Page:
Rumors are circulating this weekend that Google has buddied up with social gaming titan Zynga, the company behind FarmVille, in a deal that sees not only the games coming to the search site, but also a rather healthy amount of investment.
The name “Zynga” doesn’t always ring a bell with people, but if you say “they make FarmVille”, people will understand who they are instantly. Now, tell them that the company behind virtual farming is projected to gross $1 billion in sales next year, and you may see their jaws drop.
With that sort of money on the table, and the craze for the games this company makes having some life left in it, is it any surprise Google wants a piece of the action? According to a rumor report from TechCrunch, Google has invested between 100 and 200 million dollars in Zynga, and will use the company’s games as the cornerstone of a new Google Games section of its site to launch by the end of this year.
The initial reaction is, “too little, too late” as Zynga is already on Facebook, MySpace and Yahoo, but our thinking is this has something more to do with the rumors of the new social networking project Google is rumored to be working on. Google desperately wants to be relevant in the social networking field, but has failed time and time again to crack that nut. With Facebook continuing to grow, Google can’t just sit back and do nothing, and no matter how little faith people may have in the company in this particular field, it has to at least try.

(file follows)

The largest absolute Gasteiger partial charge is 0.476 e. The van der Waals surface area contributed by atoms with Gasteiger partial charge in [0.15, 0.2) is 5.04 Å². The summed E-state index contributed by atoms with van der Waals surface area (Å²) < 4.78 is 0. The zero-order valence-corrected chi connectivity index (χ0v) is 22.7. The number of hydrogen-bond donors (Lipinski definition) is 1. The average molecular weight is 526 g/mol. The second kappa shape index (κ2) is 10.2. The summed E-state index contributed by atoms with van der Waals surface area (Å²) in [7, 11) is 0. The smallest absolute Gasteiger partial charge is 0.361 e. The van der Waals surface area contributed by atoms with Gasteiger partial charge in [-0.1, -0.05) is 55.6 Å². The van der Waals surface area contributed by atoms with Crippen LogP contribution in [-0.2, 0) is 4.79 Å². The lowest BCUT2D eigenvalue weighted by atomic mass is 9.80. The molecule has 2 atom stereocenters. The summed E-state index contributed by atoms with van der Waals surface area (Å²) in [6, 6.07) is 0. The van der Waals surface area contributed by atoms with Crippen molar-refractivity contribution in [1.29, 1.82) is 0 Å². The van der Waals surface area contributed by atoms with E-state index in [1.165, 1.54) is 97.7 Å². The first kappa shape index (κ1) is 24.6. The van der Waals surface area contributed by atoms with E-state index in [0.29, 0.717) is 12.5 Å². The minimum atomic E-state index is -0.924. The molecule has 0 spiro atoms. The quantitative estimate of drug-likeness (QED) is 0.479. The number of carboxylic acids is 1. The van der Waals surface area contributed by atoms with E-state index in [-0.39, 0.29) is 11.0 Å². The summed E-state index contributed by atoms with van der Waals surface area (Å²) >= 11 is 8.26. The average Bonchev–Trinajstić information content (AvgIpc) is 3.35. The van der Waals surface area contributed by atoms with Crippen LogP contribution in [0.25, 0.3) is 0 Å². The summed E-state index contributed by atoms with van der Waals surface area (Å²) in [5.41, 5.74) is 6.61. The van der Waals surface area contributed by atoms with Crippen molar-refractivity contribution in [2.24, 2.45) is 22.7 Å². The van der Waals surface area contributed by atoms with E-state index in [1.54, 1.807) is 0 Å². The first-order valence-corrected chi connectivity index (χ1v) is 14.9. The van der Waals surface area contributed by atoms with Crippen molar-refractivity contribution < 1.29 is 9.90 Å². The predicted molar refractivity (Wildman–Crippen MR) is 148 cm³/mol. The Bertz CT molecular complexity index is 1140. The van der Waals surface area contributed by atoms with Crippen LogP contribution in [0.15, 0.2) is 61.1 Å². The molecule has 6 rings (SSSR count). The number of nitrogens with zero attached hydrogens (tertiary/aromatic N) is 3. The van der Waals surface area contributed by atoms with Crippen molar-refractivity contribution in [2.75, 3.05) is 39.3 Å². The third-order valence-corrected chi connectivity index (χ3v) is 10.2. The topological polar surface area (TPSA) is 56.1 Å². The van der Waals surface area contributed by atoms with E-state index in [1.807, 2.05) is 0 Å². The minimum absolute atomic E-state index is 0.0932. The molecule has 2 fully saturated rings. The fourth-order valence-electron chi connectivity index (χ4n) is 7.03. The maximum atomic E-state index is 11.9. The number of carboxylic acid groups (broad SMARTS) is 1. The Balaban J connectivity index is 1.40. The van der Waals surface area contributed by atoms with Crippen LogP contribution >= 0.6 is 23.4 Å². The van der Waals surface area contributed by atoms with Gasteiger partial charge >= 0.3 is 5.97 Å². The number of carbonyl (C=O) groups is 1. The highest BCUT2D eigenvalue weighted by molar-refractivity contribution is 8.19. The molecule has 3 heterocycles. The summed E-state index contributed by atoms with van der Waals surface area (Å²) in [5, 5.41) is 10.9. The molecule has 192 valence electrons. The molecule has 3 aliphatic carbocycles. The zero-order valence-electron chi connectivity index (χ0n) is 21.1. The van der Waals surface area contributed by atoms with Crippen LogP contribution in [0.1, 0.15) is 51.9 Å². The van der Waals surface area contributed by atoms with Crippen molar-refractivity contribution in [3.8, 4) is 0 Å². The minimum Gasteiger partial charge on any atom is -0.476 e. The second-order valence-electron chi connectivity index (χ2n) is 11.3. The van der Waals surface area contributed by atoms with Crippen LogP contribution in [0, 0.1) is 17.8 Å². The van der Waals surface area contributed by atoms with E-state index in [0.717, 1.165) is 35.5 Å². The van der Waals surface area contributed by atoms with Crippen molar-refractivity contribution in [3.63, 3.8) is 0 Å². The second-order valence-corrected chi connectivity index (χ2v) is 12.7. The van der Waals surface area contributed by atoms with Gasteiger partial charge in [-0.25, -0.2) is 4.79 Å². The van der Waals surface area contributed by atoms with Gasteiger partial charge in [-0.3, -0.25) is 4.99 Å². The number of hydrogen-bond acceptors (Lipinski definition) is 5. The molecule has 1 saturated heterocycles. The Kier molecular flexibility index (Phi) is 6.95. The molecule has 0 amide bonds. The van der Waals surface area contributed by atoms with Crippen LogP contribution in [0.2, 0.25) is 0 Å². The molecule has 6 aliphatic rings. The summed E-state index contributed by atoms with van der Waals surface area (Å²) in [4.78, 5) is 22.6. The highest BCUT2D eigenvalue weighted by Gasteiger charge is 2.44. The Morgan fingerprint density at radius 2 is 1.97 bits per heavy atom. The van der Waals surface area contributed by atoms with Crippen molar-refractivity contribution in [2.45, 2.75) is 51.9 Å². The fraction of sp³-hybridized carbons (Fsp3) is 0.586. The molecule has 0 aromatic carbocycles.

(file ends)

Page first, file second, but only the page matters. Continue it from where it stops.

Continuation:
Our thinking is that Google feels the quickest way to get people to pay attention to any new social service it launches is to hitch its wagon to the insanely popular games this company controls. Currently when you go into 7-Eleven stores in the United States you are hit up with images from FramVille, Mafia Wars and other Zynga properties, so you know these games have gone mainstream. Now Google goes to launch a social network, tells you all of the things you can do on it and then adds in you can continue to play FarmVille? People just might check it out.
The other advantage in this agreement for Google is the potential to educate more people about its Google Checkout online payment system. This is pure speculation at this point that purchases made on the Zynga portal at Google would switch over from Pay Pal to Google Checkout, but it makes sense. Why should Google let a competitor collect the processing fees for sales made on its own site?
You add in the fact that Google is currently looking for a Product Management Leader for a games product, and it’s obvious that something is going on over at Google. Possibly Zynga is going to be just one component of the games area, but this does seem to confirm that something is definitely afoot over at the Google campus, and only time will tell what exactly it is.
What say you? Are you ready to move your farm to Google?
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